Longford's oldest citizen Anne Byrne dies peacefully in her 105th year

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Longford’s oldest citizen Anne Byrne, Ardagh dies peacefully in her 105th year

Longford’s oldest citizen Anne Byrne, Ardagh has died peacefully in her 105th year

The death has occurred of Longford’s oldest citizen, Anne Byrne, Ardagh, who passed away peacefully, in her 105th year, at her daughter's home on Saturday, November 30, 2019.

Born in Carrigeen on July 18, 1915, Anne Byrne (née Gannon), Ardagh, Longford, was predeceased by her husband Tommy.

She will be lovingly missed by her daughter Una, her sisters Rose McCormack (Legan) and Bridgeen Barry (London), nieces and nephews, relatives, neighbours and a large circle of friends.

Anne reposed in St Joseph's Hospital Chapel, Dublin Road, Longford, on Tuesday, December 3 followed by removal to St Brigid's Church, Ardagh.

Her Funeral Mass takes place today Wednesday, December 4 at 12 noon followed by burial afterwards in the adjoining Cemetery.

Anne received her primary education in Lenamore and St Elizabeth’s Edgeworthstown, before attending St Joseph’s Convent of Mercy in Longford town.

She then went on to complete a BA and B Comm. in University College Galway, now NUIG, and up until her death yesterday, she was the oldest surviving alumni.

Anne graduated in 1936 and she was honoured by NUIG 80 years later on Thursday, November 3, 2016, with a public interview about her time spent at University, her life in America and her music.

Aisling Nolan, Alumni Relations Officer at NUI Galway, said, “Anne is not only remarkable for her position as our oldest alumna; but her wonderful life story and achievements are such that warrants celebration.”

Dr Méabh Ní Fhuartháin, Acting Co-Director of NUI Galway’s Centre for Irish Studies, who interviewed Ms Byrne, said; “Anne’s importance to Irish traditional music collection in the mid-twentieth century is only now being given due credit and it is a real honour to be part of the celebration of that cultural contribution.”

Anne began her teaching career working in England and Wales during World War II, before she moved to New York to work with the Reader’s Digest Education Department.

Anne made her long-awaited return to the Emerald Isle in 1955, where she married Thomas Byrne and moved to Ardagh.

During her later career, Anne also spent time working as a teacher in Meán Scoil Mhuire in Longford, where she retired as Vice Principal in 1980.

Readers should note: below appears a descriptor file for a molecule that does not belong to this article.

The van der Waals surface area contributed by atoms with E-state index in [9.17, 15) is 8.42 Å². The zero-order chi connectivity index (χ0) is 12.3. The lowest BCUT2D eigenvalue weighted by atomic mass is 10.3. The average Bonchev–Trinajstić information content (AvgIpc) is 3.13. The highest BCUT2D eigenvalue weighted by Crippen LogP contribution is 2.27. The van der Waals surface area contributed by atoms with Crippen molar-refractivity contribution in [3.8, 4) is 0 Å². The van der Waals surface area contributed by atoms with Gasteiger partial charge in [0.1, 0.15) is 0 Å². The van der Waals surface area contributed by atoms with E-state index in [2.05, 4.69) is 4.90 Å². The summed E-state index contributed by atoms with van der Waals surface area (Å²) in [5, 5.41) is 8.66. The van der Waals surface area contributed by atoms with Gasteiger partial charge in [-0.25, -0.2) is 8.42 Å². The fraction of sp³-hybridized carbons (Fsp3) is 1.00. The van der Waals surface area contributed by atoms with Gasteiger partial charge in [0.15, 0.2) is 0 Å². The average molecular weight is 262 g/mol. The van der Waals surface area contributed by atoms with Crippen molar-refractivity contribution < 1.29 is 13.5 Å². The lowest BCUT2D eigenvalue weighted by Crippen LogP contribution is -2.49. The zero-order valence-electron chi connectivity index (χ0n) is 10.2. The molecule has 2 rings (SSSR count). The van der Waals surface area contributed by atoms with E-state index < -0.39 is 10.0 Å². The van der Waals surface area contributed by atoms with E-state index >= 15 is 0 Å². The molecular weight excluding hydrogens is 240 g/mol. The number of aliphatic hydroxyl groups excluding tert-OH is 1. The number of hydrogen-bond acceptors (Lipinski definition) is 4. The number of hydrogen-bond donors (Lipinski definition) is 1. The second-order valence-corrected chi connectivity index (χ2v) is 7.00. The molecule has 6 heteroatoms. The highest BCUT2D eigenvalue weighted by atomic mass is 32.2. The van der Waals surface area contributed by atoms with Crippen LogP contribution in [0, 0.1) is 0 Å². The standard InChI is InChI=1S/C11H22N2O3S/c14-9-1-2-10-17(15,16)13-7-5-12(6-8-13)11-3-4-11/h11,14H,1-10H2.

Anne launched her own book in December 2015, entitled ‘The Myths, Legend and History of Ardagh through the ages’.

In 2016, she became a national treasure as she donated her collection of Irish traditional music to the Irish Traditional Music Archive.

Anne started her recordings in Longford from 1954 onwards on a Webcor reel-to-reel tape recorder she bought in New York. Her collection of music has been digitised and preserved by the Irish Traditional Music Archive in Dublin.

The recordings include Argentine music played by Anne's father Bernard who was born into the Argentine-Irish community in Argentina, as well as a recording of Longford's historic 1966 Gaelic Football win and the music of Edgeworthstown's Joe Callaghan and other members of the Gannon family.

Earlier this year, on Friday, May 24, she was among the oldest citizens in the state to cast her vote in the local and European elections.

Anne also attended the Longford Westmeath Argentina Society's annual Asado in the Rustic Inn, Abbeyshrule last July in the company of her daughter Úna and former Ambassador Paula Slattery.
Coinciding with Anne’s 100th birthday in 2015, she helped organise a whist drive for Muscular Dystrophy Ireland (MDI) and that annual event has raised approximately €3,000 for MDI.

Anne’s nephew Hubert McCormack (originally from Legan) has muscular dystrophy and has been working for the organisation for three decades.

She celebrated her 104th birthday at this year’s charity whist drive and she also received a medal

from President Michael D Higgins which featured the inscription ‘our endless possibilities’.

May she Rest In Peace.